Quantum time: the moment is eternity

The exhibition in me Collectors Room/Stiftung Olbricht features three hundred objects under the title – “The moment is eternity”. The presented pieces of art deal, capture or remind in a static way about passing of time and human struggle to capture, to stop or to prolong it. After the description of the exhibition this publication will discuss the nature of time, its perception and importance, as well as the last scientific findings, including the quantum time.


26.09.2018 to 01.04.2019






Coincidentally among other pieces an image of a horse from the exhibition of Agnieska Polska: The Demons brain is exhibited in me Collectors Room. Agnieska Polska thematises the concept of a thought experiment and a time travel, here the time itself is a topic.

“The moment is eternity” features 300 art pieces and objects by over 60 artists, which picture the passing of time, the end of it (death) and humans attempt to stop it. The photographs are part of the private collection by Dr. Thomas Olbricht. A photo is a perfect depiction of the moment as it is a snapshot of time, which nowadays only need a millisecond to be done. This snapshot is made with the intention of saving a particular moment forever – to keep as a reminder for an eternity.

But this exhibition also creates a dialog, a dialog with other mediums of art – paintings and ancient pieces from the Wunderkammer. Not only a dialog is created, but also a timeline or maybe a web of timelines. A part of exhibition shows photos from a family and how they changed with time, as another shows a change of the perception of a naked body with time. There are pieces, which connect photography through different styles – from gelatine printing to the modern digital prints, and there is a connection between perfectly still moments and dynamic moments, where the whirlwind of motion is stopped for eternity. And you have a chance to make a historical connection by yourself, watching your reflection appear in the antique mirrors.

Generally almost each piece of art would fit to the theme of the exhibition. However the curator Annette Kicken managed to give a visitor lot of space and perspectives to get entangled in the web of time from his own perspective.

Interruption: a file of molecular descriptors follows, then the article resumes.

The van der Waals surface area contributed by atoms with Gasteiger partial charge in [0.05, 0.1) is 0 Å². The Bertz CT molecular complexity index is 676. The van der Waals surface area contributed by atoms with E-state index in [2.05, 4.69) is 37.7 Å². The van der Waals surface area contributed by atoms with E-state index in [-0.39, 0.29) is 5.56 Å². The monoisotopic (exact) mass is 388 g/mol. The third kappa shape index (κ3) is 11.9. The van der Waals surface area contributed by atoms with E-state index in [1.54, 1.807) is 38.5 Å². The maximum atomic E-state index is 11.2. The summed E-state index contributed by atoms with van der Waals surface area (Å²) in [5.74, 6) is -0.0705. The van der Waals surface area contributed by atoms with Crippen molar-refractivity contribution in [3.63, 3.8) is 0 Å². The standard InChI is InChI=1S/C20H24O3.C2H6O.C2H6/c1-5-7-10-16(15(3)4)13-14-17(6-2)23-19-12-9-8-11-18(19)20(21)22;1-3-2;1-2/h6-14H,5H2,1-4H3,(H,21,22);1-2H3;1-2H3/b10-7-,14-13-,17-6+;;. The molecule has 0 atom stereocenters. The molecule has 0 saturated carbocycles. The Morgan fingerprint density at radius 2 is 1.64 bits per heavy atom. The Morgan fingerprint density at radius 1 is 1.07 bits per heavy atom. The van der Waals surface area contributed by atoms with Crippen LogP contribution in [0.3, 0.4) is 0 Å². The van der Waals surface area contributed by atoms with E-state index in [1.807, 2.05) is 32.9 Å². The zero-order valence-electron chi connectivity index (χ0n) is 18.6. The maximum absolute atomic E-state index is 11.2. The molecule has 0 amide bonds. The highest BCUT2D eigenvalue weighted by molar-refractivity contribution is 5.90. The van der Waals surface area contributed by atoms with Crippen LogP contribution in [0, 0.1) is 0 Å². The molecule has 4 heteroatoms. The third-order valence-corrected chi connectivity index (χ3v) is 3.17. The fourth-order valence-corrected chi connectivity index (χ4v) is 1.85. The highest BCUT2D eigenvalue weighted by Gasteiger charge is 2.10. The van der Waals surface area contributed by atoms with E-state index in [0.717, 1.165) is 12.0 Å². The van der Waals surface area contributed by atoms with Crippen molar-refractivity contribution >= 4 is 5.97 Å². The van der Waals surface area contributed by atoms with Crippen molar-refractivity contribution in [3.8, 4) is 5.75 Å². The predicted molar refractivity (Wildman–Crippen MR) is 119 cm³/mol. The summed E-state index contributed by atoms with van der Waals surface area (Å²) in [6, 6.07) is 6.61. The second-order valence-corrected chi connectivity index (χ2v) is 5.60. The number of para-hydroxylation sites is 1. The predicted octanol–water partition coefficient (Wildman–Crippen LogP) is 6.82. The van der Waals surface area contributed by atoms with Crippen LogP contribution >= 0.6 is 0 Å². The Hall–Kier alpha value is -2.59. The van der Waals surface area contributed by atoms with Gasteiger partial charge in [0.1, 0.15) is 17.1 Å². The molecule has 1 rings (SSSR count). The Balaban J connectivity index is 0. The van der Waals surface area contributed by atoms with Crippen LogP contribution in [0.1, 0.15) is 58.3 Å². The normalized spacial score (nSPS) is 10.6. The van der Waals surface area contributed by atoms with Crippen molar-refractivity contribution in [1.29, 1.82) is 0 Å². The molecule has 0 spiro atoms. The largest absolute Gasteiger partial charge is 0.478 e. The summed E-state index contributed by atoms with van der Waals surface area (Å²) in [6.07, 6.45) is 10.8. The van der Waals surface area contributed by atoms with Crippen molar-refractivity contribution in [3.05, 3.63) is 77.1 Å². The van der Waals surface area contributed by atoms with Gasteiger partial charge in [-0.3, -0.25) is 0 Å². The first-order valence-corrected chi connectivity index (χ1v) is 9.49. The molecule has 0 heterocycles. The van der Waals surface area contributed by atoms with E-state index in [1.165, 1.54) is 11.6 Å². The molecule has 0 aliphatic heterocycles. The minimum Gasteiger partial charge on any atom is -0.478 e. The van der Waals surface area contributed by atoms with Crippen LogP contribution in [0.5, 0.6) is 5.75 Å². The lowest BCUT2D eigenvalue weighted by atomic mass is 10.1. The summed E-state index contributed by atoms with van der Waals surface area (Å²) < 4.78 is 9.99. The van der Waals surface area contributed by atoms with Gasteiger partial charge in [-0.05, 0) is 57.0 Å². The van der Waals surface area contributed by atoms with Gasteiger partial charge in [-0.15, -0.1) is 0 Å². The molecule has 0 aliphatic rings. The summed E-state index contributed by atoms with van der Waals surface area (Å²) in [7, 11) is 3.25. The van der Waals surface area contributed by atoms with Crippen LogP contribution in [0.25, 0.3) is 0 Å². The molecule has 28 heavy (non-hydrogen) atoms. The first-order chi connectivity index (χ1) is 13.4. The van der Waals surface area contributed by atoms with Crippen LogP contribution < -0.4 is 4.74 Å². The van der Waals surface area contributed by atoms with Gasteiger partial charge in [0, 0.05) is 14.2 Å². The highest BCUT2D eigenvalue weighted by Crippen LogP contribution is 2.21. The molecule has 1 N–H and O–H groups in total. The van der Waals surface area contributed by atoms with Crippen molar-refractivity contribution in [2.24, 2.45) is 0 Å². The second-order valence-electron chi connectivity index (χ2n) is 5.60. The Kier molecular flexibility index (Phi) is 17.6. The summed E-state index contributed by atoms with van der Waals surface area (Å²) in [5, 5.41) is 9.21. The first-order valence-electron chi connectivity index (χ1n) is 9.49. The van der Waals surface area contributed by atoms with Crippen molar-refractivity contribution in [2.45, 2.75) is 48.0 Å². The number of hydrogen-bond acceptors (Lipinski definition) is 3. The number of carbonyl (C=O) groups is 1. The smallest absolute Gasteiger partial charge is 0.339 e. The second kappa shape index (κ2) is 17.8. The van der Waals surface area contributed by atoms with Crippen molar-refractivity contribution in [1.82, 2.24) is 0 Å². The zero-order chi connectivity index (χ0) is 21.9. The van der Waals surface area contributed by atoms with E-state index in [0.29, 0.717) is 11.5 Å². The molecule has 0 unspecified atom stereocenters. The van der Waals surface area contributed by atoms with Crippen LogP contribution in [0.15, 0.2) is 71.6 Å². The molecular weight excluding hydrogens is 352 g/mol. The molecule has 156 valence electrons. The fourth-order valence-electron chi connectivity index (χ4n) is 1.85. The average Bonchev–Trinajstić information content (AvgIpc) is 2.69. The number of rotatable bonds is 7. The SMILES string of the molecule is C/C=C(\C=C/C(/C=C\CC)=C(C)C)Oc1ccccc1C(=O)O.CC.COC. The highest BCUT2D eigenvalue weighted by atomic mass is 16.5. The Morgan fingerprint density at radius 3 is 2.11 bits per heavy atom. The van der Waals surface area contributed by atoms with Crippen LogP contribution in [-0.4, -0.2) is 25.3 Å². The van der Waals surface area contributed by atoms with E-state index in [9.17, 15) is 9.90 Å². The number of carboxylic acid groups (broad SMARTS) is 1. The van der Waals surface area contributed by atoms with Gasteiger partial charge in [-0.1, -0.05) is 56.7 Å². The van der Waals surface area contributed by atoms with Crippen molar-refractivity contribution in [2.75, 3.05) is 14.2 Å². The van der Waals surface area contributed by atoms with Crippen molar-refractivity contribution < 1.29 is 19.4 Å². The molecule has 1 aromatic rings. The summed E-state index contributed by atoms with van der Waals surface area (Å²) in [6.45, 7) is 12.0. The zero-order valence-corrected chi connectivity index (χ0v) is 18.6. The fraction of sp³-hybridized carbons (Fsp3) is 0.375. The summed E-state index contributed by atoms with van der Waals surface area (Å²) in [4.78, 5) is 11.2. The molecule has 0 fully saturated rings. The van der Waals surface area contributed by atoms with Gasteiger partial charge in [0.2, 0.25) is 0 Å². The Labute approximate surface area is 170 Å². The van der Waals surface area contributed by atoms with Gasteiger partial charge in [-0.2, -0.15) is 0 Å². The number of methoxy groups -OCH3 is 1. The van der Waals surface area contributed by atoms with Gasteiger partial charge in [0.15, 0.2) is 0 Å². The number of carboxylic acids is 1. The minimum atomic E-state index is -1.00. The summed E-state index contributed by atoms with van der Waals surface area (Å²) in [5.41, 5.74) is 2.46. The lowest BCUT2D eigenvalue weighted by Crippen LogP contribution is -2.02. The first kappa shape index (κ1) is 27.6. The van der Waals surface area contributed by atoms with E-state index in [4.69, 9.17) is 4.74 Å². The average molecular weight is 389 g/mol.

Talking about time and history we have to determine that a moment and an eternity are time units – both static and imperceptible. These both units are also infinite (infinitesimal and infinite). Human mind cannot conceive infinity, but even the nature of time between these two units, which humans feel as a flowing entity, is probably just made up.

The concept of time is not straightforward or even logical. Human beings measure time by repeating cosmological events (Peters, 2013) or nowadays by atomic frequency (PNAS, 2018). But does the time exist in a completely isolated place? If an ice planet is circling around a burning sun, does time have an impact on it? That would be the case only if the time is a physical dimension, completely separated from the human subjective perception.

And there is no reason for time to exist, except for our desire to record the changes around us. This can be called entropic time. The entropy describes the amount of disorder in the universe. And by definition it grows. This makes sense as ordered systems are less probable than disordered ones – you cannot unmix a cocktail. However, it is only valid for closed systems and there is no evidence that universe is a closed system (like a box with walls) or that it’s definition is valid globally (History and Philosophy of Physics, 2015).

View of universe captured by Hubble space telescope (c) NASA. Entropy of the universe grows after the Big Bang.

The general theory of relativity by Einstein says that the time is relative. Objects moving with different speeds would measure different times and therefore nothing could be declared to happen simultaneously. For the photons the time stops essentially, as they are moving at speed of light (University of Pittsburgh, 2018). And for fundamental particles from Standard Model of particle physics the direction of time is reversible – basically a proton is an antiproton running backwards in time (Perspectives on Science, 2018). So again it might be the product of our psychology only. Because human beings think of themselves as one identity, which exists over time, but in relativity all identities exist simultaneously.